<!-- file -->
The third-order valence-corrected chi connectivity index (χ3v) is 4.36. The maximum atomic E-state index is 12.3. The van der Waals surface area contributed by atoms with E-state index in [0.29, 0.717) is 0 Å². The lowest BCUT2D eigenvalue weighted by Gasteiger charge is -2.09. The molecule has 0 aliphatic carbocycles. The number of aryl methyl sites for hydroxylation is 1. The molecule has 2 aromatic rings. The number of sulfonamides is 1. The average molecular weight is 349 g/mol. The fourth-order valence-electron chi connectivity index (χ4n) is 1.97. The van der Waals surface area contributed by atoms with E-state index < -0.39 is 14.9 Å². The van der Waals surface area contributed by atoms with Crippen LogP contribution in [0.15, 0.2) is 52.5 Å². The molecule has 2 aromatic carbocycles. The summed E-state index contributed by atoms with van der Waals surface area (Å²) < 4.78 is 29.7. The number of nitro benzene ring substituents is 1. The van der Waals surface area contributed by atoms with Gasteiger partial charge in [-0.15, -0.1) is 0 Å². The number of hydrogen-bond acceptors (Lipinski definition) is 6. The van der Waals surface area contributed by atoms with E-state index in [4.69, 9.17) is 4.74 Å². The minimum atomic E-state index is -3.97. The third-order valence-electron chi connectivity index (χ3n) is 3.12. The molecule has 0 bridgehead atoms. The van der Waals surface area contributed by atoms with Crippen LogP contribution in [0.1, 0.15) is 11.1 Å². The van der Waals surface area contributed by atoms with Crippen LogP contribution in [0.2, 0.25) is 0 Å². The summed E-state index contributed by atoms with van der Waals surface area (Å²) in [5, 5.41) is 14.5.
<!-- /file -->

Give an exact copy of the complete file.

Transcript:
The third-order valence-corrected chi connectivity index (χ3v) is 4.36. The maximum atomic E-state index is 12.3. The van der Waals surface area contributed by atoms with E-state index in [0.29, 0.717) is 0 Å². The lowest BCUT2D eigenvalue weighted by Gasteiger charge is -2.09. The molecule has 0 aliphatic carbocycles. The number of aryl methyl sites for hydroxylation is 1. The molecule has 2 aromatic rings. The number of sulfonamides is 1. The average molecular weight is 349 g/mol. The fourth-order valence-electron chi connectivity index (χ4n) is 1.97. The van der Waals surface area contributed by atoms with E-state index < -0.39 is 14.9 Å². The van der Waals surface area contributed by atoms with Crippen LogP contribution in [0.15, 0.2) is 52.5 Å². The molecule has 2 aromatic carbocycles. The summed E-state index contributed by atoms with van der Waals surface area (Å²) < 4.78 is 29.7. The number of nitro benzene ring substituents is 1. The van der Waals surface area contributed by atoms with Gasteiger partial charge in [-0.15, -0.1) is 0 Å². The number of hydrogen-bond acceptors (Lipinski definition) is 6. The van der Waals surface area contributed by atoms with E-state index in [4.69, 9.17) is 4.74 Å². The minimum atomic E-state index is -3.97. The third-order valence-electron chi connectivity index (χ3n) is 3.12. The molecule has 0 bridgehead atoms. The van der Waals surface area contributed by atoms with Crippen LogP contribution in [0.1, 0.15) is 11.1 Å². The van der Waals surface area contributed by atoms with Crippen LogP contribution in [0.2, 0.25) is 0 Å². The summed E-state index contributed by atoms with van der Waals surface area (Å²) in [5, 5.41) is 14.5.